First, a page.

Cultivars include 'Albomarginata', 'Argentea Marginata' and 'Aureomarginata' which have varying shades of variegation on the leaves. 'Pendula' is a female form which, as the name suggests, has a weeping habit. 'Ferox' or Hedgehog holly has leaves with spines on the upper surface as well as along the edges of the leaves, making it decorative, but perhaps the prickliest of all!
Though most of these hollies produce the familiar red berries, Ilex aquifolium 'Bacciflava' has orange-yellow fruit.
Highclere holly, Ilex x altaclerensis is a very popular species, it is a cross between Ilex aquifolium and Ilex perado and it is a more vigorous grower than either parent, with larger, less spiny leaves, and again there are dozens of wonderful cultivars for garden use.
Chinese holly, Ilex cornuta, has large red berries, larger than those of Ilex aquifolium, and larger, rather rectangular leaves.
Japanese holly or Box-leaved holly, Ilex crenata, has comparatively small leaves, with hardly any toothing to the margins, which makes it much in demand as a replacement for blight-hit formal Box hedging, and for specialist topiary, in particular for what are called “cloud-pruned” forms, where individual branches have pom-poms of foliage. These 'hand crafted' slow-growing trees are hugely expensive to buy and require immense patience to grow to any substantial size. lf left unclipped, they produce black berries.
As does Inkberry or Appalachian tea, Ilex glabra, another non-spiny member of the Holly family: slow-growing and rounded in shape, this shrub is mostly used for decorative purposes, although apparently the Native Americans used to brew a hot drink from the berries, which is quite surprising considering how poisonous other Ilex berries are.
Back to the Christmas carol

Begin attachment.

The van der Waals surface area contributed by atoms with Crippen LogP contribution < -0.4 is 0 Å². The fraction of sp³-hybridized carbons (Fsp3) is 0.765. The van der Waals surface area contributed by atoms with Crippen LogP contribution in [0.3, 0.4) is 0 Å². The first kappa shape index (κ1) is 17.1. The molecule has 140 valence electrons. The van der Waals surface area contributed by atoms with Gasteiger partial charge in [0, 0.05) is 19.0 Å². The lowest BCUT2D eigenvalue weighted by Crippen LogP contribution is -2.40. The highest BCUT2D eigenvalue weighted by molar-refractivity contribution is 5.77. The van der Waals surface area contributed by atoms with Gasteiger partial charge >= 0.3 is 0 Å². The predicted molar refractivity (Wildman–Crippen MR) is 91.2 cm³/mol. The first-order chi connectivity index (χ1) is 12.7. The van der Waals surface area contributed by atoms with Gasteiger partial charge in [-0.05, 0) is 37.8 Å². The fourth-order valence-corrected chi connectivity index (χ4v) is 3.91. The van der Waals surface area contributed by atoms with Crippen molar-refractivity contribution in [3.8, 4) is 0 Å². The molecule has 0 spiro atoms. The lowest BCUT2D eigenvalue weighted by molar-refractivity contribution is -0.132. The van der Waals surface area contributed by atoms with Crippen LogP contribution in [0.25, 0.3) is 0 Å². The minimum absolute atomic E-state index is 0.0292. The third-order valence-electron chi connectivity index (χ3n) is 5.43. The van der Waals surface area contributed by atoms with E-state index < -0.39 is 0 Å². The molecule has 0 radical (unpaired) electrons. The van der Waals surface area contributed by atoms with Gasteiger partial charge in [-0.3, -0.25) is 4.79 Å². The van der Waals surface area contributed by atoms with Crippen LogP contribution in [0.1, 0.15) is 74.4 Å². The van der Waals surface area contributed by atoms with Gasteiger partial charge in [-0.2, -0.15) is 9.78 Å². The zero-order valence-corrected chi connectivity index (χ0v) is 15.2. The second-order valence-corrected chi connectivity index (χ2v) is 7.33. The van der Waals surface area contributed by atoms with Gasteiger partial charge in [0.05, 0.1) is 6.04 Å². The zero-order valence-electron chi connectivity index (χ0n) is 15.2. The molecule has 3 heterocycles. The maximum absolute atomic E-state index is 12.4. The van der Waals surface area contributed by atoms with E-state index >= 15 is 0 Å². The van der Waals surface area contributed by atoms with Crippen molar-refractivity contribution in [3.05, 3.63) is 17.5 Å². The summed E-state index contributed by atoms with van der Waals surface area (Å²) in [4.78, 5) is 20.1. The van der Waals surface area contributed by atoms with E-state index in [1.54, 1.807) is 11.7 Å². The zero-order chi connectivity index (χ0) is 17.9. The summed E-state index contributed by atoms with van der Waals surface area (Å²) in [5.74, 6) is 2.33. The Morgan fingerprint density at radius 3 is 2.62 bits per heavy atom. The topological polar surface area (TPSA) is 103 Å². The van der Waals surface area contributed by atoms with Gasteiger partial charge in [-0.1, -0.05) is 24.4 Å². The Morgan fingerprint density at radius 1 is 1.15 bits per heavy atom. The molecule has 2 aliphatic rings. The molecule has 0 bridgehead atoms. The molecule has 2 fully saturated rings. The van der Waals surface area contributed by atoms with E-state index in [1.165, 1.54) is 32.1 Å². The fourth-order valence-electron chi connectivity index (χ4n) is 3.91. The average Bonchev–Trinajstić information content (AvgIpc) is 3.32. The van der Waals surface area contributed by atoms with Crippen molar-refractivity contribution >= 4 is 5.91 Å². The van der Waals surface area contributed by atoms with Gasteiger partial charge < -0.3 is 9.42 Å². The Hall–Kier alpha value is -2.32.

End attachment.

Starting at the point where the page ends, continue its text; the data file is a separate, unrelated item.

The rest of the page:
So, if the Holly is the king of the wood, what about the Ivy? It's in the title of the carol and the first line “The Holly and the Ivy, now they are both well grown”, then is not mentioned again. Why?
Originally, Holly figured prominently in the Roman celebration of the Saturnalia, which was converted into Christmas, and Ivy was formed into wreaths and garlands for decorations during the winter months, being allied with the Roman god of wine, Bacchus or Dionysus.
These two were absorbed by the new Christianity, despite resistance by church officials, and the use of greenery for indoor decoration became an immutable part of the Christmas celebration.
The carol was written in the 17th century and was based on earlier songs, as is traditional with any folk song - “sampling” is nothing new - and those earlier songs, which perhaps dated right back to medieval times, featured the rivalry between men and women, thinly disguised as a contest between the Holly and Ivy. In the wild, Ivy is often found winding its way up the stems of Holly in hedgerows, and this would be a familiar concept for the mainly rural peasantry of the time. The audience would recognise the competition of the two plants, and they would all be familiar with the plant symbolism of the time, with Holly seen as being masculine, probably due to the rigid stems and prickly leaves; while the softer leaves and accommodating stems of ivy were associated with the feminine.
Apparently the writer of the carol just decided that women were not important any more, and wrote them out of the carol! Or perhaps they just couldn't find any aspects of the Ivy to fit in with the rather strained symbolism of the verses? Or maybe there were originally another set of verses, detailing the religious aspects of Ivy, which have been lost over time – we will never know!